The Lunch in the Loft series is one of the ways we connect readers with books and authors they come to love. The other thing we do is to have tags hanging off some of our staff favorites. Over time, customers seem to identify with one of us that has similar taste and they look for what that person is recommending.
In a small bookshop, there is only room for good books. How do you decide what titles to carry?

I choose books based on ones we read and like from the advance copies sent by publishers, recommendations from customers, lists of what is selling well at other independent bookstores in similar markets and books discussed on NPR. We carry many local authors – and there seem to be more and more local authors – and books related to the coast. Children’s books with stories/information based on the beach are particularly popular with tourists.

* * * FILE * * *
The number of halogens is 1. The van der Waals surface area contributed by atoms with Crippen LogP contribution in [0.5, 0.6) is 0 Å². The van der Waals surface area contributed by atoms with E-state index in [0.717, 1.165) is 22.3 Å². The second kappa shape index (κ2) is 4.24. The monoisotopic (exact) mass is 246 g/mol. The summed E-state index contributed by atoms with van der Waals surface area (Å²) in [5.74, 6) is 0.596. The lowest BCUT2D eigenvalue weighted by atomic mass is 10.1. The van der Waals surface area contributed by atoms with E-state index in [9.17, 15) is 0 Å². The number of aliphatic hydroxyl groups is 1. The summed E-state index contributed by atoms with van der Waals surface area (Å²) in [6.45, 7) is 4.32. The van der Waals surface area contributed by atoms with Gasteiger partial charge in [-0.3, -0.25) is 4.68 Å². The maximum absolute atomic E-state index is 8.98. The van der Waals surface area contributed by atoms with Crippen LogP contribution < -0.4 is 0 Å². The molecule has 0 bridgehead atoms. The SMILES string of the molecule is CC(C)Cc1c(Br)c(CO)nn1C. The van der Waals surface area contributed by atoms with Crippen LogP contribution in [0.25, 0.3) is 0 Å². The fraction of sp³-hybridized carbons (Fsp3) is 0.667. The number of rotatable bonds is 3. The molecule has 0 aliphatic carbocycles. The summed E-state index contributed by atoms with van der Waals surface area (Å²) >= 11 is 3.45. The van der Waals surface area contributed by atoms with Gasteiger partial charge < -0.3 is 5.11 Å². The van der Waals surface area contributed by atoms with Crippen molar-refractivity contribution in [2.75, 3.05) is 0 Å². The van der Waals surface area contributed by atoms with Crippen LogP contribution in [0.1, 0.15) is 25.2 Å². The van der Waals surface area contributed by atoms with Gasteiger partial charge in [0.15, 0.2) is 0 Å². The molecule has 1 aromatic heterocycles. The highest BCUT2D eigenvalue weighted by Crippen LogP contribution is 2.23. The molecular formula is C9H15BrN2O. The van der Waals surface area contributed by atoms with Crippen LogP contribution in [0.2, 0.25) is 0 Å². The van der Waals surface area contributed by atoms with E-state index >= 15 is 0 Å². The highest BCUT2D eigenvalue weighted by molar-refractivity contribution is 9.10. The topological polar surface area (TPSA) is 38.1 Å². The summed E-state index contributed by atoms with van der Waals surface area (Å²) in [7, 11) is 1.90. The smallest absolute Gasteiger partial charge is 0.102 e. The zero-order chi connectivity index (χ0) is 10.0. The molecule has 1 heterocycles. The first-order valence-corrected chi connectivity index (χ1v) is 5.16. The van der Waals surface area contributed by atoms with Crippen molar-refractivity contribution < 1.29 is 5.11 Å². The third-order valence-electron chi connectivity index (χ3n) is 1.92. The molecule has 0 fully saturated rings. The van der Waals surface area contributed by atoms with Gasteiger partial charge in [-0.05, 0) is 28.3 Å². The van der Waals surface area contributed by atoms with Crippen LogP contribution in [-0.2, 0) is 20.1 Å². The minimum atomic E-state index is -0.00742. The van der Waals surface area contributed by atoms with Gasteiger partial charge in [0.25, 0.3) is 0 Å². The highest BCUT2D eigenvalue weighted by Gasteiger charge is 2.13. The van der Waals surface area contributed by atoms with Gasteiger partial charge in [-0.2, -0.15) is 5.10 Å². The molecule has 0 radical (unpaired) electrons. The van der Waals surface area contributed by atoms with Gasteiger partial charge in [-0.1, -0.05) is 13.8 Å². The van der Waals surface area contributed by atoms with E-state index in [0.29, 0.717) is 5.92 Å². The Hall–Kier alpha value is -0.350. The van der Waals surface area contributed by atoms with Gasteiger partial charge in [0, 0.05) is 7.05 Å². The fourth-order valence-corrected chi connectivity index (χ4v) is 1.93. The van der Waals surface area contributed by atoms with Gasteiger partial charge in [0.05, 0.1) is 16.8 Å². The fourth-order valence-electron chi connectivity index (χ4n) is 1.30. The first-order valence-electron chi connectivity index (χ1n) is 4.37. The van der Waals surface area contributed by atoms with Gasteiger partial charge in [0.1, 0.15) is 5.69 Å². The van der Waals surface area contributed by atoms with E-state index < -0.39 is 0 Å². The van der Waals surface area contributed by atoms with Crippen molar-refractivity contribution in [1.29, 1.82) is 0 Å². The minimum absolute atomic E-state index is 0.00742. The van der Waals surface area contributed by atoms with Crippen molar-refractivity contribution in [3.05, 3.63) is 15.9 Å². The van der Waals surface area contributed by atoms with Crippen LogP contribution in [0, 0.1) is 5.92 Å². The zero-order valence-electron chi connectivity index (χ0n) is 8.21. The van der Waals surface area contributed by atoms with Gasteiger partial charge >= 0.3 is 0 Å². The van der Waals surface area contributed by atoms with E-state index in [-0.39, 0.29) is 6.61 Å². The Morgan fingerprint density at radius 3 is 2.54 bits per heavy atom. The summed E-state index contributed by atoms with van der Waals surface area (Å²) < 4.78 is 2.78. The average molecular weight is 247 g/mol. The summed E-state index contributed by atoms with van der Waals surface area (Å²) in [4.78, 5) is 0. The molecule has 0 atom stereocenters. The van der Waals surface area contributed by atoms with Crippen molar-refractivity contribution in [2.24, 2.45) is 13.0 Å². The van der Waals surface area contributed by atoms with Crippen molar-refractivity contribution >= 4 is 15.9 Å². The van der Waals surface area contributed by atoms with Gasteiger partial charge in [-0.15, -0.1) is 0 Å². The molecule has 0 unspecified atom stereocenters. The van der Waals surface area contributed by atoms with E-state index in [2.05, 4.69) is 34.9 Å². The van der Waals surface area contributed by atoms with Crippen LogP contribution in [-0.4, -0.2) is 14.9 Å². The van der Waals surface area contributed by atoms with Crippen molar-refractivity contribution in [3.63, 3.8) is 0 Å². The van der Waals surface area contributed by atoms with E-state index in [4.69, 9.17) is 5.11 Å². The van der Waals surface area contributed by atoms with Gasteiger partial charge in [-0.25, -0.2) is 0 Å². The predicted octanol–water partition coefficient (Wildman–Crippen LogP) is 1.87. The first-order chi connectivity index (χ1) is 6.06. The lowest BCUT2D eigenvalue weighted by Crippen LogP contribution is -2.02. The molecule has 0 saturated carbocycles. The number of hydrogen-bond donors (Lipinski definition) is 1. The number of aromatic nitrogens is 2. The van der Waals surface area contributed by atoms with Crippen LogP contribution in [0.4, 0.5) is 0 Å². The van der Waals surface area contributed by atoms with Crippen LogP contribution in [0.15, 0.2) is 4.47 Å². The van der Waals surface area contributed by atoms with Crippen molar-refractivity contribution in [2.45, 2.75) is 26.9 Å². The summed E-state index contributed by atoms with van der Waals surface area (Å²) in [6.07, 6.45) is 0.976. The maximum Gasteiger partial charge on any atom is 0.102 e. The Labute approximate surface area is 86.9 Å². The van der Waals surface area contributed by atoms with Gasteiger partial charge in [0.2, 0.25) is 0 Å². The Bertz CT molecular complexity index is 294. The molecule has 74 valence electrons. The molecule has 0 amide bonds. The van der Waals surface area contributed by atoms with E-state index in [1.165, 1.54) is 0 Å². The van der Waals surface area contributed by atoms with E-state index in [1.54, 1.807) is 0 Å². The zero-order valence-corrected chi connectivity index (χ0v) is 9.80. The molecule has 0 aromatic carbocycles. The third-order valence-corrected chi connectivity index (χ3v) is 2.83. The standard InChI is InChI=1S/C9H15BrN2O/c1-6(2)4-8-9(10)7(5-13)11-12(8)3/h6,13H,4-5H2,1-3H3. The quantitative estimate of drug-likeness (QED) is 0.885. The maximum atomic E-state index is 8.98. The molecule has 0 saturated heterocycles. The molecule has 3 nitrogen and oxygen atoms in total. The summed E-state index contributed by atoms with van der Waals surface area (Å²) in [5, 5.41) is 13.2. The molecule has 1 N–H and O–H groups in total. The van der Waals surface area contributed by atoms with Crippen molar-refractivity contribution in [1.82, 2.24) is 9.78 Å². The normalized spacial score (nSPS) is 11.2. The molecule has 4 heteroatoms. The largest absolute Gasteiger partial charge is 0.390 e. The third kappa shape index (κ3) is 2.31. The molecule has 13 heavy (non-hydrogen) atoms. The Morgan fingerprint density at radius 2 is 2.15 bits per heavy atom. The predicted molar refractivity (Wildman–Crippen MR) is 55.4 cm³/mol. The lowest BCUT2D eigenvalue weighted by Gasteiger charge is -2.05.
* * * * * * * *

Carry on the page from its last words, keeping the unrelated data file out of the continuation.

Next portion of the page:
And finally, any big plans for the holiday season?

images-2For the holidays were participating in Small Business Saturday and carrying the Pacific Northwest Bookseller Association holiday catalog with a 10% discount on the great books they have included. We also celebrate by having a Wishing Tree for books requested by the school libraries at the four schools in the Seaside district. Customers earn a discount on the books they give and on a book for themselves.

Thank you so much for sharing Karen. If you happen to be on the Oregon Coast You can find Beach Books at 616 Broadway, Seaside, Oregon 97138. They are open from 10-6 on winter weekdays and 10-8 on the weekend. And if you are not lucky enough to visit the Oregon coast, please visit your independent bookseller this holiday season. Beyond all the benefits that come from shopping locally, independent bookstores play a vital role in keeping literary fiction for all ages alive and thriving in a world of chain stores that cares more for the predictable blockbuster than the art of good story telling. I would not be able to write the books I do if indie bookstores were not out there looking for them and sharing them with readers.  Thank you!